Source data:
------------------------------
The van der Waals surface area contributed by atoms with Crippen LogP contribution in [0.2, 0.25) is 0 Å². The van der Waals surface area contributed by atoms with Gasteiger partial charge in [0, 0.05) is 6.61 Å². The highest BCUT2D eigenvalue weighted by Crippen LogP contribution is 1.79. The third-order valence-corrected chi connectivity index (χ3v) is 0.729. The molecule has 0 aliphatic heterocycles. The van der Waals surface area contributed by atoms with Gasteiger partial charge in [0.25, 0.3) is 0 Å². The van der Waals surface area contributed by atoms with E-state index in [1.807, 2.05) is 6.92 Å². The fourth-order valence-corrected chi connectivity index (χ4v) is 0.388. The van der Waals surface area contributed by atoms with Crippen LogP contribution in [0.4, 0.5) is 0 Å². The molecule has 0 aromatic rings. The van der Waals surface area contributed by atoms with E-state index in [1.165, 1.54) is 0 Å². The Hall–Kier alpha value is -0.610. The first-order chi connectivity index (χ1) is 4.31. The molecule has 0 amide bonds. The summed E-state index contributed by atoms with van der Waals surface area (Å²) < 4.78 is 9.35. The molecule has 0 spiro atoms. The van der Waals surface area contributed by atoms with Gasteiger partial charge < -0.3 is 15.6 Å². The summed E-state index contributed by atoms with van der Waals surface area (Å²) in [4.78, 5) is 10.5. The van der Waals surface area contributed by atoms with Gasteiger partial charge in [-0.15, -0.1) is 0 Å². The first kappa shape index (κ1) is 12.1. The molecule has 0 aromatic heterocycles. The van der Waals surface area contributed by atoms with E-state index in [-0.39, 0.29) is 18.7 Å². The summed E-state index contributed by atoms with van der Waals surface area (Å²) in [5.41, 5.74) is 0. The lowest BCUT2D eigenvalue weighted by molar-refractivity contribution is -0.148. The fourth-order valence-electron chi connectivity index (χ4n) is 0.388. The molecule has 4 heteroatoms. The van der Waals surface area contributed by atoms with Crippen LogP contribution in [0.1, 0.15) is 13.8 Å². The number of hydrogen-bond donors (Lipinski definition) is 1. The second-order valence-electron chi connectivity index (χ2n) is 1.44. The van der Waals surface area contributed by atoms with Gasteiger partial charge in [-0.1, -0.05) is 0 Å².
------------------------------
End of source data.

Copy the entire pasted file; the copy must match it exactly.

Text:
The van der Waals surface area contributed by atoms with Crippen LogP contribution in [0.2, 0.25) is 0 Å². The van der Waals surface area contributed by atoms with Gasteiger partial charge in [0, 0.05) is 6.61 Å². The highest BCUT2D eigenvalue weighted by Crippen LogP contribution is 1.79. The third-order valence-corrected chi connectivity index (χ3v) is 0.729. The molecule has 0 aliphatic heterocycles. The van der Waals surface area contributed by atoms with Gasteiger partial charge in [0.25, 0.3) is 0 Å². The van der Waals surface area contributed by atoms with E-state index in [1.807, 2.05) is 6.92 Å². The fourth-order valence-corrected chi connectivity index (χ4v) is 0.388. The van der Waals surface area contributed by atoms with Crippen LogP contribution in [0.4, 0.5) is 0 Å². The molecule has 0 aromatic rings. The van der Waals surface area contributed by atoms with E-state index in [1.165, 1.54) is 0 Å². The Hall–Kier alpha value is -0.610. The first-order chi connectivity index (χ1) is 4.31. The molecule has 0 amide bonds. The summed E-state index contributed by atoms with van der Waals surface area (Å²) < 4.78 is 9.35. The molecule has 0 spiro atoms. The van der Waals surface area contributed by atoms with Gasteiger partial charge < -0.3 is 15.6 Å². The summed E-state index contributed by atoms with van der Waals surface area (Å²) in [4.78, 5) is 10.5. The van der Waals surface area contributed by atoms with Gasteiger partial charge in [-0.15, -0.1) is 0 Å². The first kappa shape index (κ1) is 12.1. The molecule has 0 aromatic heterocycles. The van der Waals surface area contributed by atoms with E-state index in [-0.39, 0.29) is 18.7 Å². The summed E-state index contributed by atoms with van der Waals surface area (Å²) in [5.41, 5.74) is 0. The lowest BCUT2D eigenvalue weighted by molar-refractivity contribution is -0.148. The fourth-order valence-electron chi connectivity index (χ4n) is 0.388. The molecule has 4 heteroatoms. The van der Waals surface area contributed by atoms with Crippen LogP contribution in [0.1, 0.15) is 13.8 Å². The number of hydrogen-bond donors (Lipinski definition) is 1. The second-order valence-electron chi connectivity index (χ2n) is 1.44. The van der Waals surface area contributed by atoms with Gasteiger partial charge in [-0.1, -0.05) is 0 Å².